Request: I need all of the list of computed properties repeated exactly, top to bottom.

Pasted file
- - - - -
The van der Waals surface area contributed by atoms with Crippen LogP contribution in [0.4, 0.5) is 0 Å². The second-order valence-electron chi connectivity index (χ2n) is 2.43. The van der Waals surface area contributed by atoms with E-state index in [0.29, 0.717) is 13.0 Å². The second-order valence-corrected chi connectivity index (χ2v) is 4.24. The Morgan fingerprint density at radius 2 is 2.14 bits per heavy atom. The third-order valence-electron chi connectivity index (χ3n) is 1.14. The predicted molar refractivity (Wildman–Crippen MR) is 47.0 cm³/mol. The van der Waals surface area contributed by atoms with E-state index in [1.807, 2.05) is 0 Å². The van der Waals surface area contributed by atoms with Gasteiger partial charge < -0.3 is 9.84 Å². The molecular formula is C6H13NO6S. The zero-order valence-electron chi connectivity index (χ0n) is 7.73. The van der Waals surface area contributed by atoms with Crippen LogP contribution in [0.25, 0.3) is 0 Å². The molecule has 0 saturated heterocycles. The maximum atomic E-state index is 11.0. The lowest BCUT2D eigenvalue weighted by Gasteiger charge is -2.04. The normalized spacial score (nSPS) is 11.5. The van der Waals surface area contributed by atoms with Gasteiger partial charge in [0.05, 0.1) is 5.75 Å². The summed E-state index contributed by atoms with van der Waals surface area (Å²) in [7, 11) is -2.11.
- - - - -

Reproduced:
The van der Waals surface area contributed by atoms with Crippen LogP contribution in [0.4, 0.5) is 0 Å². The second-order valence-electron chi connectivity index (χ2n) is 2.43. The van der Waals surface area contributed by atoms with E-state index in [0.29, 0.717) is 13.0 Å². The second-order valence-corrected chi connectivity index (χ2v) is 4.24. The Morgan fingerprint density at radius 2 is 2.14 bits per heavy atom. The third-order valence-electron chi connectivity index (χ3n) is 1.14. The predicted molar refractivity (Wildman–Crippen MR) is 47.0 cm³/mol. The van der Waals surface area contributed by atoms with E-state index in [1.807, 2.05) is 0 Å². The van der Waals surface area contributed by atoms with Gasteiger partial charge < -0.3 is 9.84 Å². The molecular formula is C6H13NO6S. The zero-order valence-electron chi connectivity index (χ0n) is 7.73. The van der Waals surface area contributed by atoms with Crippen LogP contribution in [0.25, 0.3) is 0 Å². The molecule has 0 saturated heterocycles. The maximum atomic E-state index is 11.0. The lowest BCUT2D eigenvalue weighted by Gasteiger charge is -2.04. The normalized spacial score (nSPS) is 11.5. The van der Waals surface area contributed by atoms with Gasteiger partial charge in [0.05, 0.1) is 5.75 Å². The summed E-state index contributed by atoms with van der Waals surface area (Å²) in [7, 11) is -2.11.